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Pittsburgh stays connected at Jazz Connect conference

"Inspirational Solo Spots" included a talk by Pittsburgh Cultural Trust's Janis Burley Wilson

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Last week, the Jazz Connect Conference drew a plethora of jazz artists, journalists and industry leaders to New York City. Presented by JazzTimes magazine and the Jazz Forward Coalition, the two-day event paid homage to those who helped promote the music while pondering its future. (Full disclosure: I contribute to JazzTimes.)

The latter subject came in tones that alternately sounded bleak or contentious (with regard to things like album sales) and hopeful (when pianist Jason Moran stressed finding an individual voice over toeing the musical line). The conference ran simultaneously with the 10th Annual WinterJazz Fest, which presented more than 90 artists over five days at a variety of venues in Manhattan, most of them on Friday and Saturday. So if the future for jazz is bleak, don't tell that to the festival's 7,500 attendees.

Jazz Connect consisted of 17 breakout panel discussions spread over both days, and Pittsburgh was represented in several of them. Marty Ashby, of Manchester Craftsmen's Guild, moderated "New Models and Streams for Presenting Jazz," which dissected the ways in which technology like webcasting and streaming can promote the music. He also made the important point that institutions like his, which have amassed a massive archive, need to figure out how to care for it. Shaunna Machosky, a former music director at WDUQ-FM who now works on the other side of the business at Jazzdog Promotions, spoke on a panel about radio promotion.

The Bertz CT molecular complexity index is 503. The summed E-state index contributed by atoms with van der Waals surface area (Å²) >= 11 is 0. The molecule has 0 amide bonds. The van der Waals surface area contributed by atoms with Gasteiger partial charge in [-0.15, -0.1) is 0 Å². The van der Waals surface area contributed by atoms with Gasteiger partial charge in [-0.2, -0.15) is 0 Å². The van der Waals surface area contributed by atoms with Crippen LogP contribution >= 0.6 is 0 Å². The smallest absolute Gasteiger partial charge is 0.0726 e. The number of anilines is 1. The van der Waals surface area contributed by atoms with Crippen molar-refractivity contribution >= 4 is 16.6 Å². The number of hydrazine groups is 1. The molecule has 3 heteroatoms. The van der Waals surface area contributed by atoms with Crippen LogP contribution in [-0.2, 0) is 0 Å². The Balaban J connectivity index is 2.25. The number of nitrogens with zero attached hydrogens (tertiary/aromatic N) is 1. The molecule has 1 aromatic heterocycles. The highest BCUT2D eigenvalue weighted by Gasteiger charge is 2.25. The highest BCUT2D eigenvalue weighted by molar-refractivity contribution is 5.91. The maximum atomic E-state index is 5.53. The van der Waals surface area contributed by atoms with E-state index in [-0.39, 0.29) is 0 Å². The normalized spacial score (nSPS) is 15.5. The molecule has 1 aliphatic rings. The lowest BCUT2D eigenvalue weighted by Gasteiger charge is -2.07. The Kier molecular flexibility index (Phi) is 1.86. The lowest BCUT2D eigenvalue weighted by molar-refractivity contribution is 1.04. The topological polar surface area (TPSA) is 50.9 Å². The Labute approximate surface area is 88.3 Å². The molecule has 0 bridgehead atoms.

Following a rousing keynote address from Ben Cameron of the Doris Duke Foundation, five industry trailblazers presented "Inspirational Solo Spots," talking about their efforts with the music. They included the Pittsburgh Cultural Trust's Janis Burley Wilson, who made the valuable point that festivals should share audiences in order to keep them coming. For that reason, she advertises Pittsburgh JazzLive International Festival in programs for other festivals, an unusual step which has boosted the event's visibility.

"It made sense to me," she said after the talk. "It's the same audience. I went to [festivals in] Detroit and Newport, and I saw some of the same people. So why not?" 

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